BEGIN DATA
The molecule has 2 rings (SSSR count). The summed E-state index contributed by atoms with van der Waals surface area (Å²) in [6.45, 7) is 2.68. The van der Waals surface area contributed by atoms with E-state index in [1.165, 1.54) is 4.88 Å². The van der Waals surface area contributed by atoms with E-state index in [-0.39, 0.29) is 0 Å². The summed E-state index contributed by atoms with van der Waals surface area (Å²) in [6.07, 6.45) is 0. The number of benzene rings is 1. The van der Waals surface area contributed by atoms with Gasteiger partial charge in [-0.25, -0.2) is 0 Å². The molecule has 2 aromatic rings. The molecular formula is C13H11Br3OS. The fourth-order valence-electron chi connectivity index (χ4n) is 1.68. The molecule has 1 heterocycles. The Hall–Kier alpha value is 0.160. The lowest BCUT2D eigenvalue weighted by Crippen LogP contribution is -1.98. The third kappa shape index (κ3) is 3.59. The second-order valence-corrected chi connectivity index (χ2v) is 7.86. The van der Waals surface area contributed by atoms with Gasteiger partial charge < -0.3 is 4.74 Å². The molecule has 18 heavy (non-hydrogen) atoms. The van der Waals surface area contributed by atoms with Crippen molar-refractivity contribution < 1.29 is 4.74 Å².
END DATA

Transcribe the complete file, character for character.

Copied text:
The molecule has 2 rings (SSSR count). The summed E-state index contributed by atoms with van der Waals surface area (Å²) in [6.45, 7) is 2.68. The van der Waals surface area contributed by atoms with E-state index in [1.165, 1.54) is 4.88 Å². The van der Waals surface area contributed by atoms with E-state index in [-0.39, 0.29) is 0 Å². The summed E-state index contributed by atoms with van der Waals surface area (Å²) in [6.07, 6.45) is 0. The number of benzene rings is 1. The van der Waals surface area contributed by atoms with Gasteiger partial charge in [-0.25, -0.2) is 0 Å². The molecule has 2 aromatic rings. The molecular formula is C13H11Br3OS. The fourth-order valence-electron chi connectivity index (χ4n) is 1.68. The molecule has 1 heterocycles. The Hall–Kier alpha value is 0.160. The lowest BCUT2D eigenvalue weighted by Crippen LogP contribution is -1.98. The third kappa shape index (κ3) is 3.59. The second-order valence-corrected chi connectivity index (χ2v) is 7.86. The van der Waals surface area contributed by atoms with Gasteiger partial charge < -0.3 is 4.74 Å². The molecule has 18 heavy (non-hydrogen) atoms. The van der Waals surface area contributed by atoms with Crippen molar-refractivity contribution < 1.29 is 4.74 Å².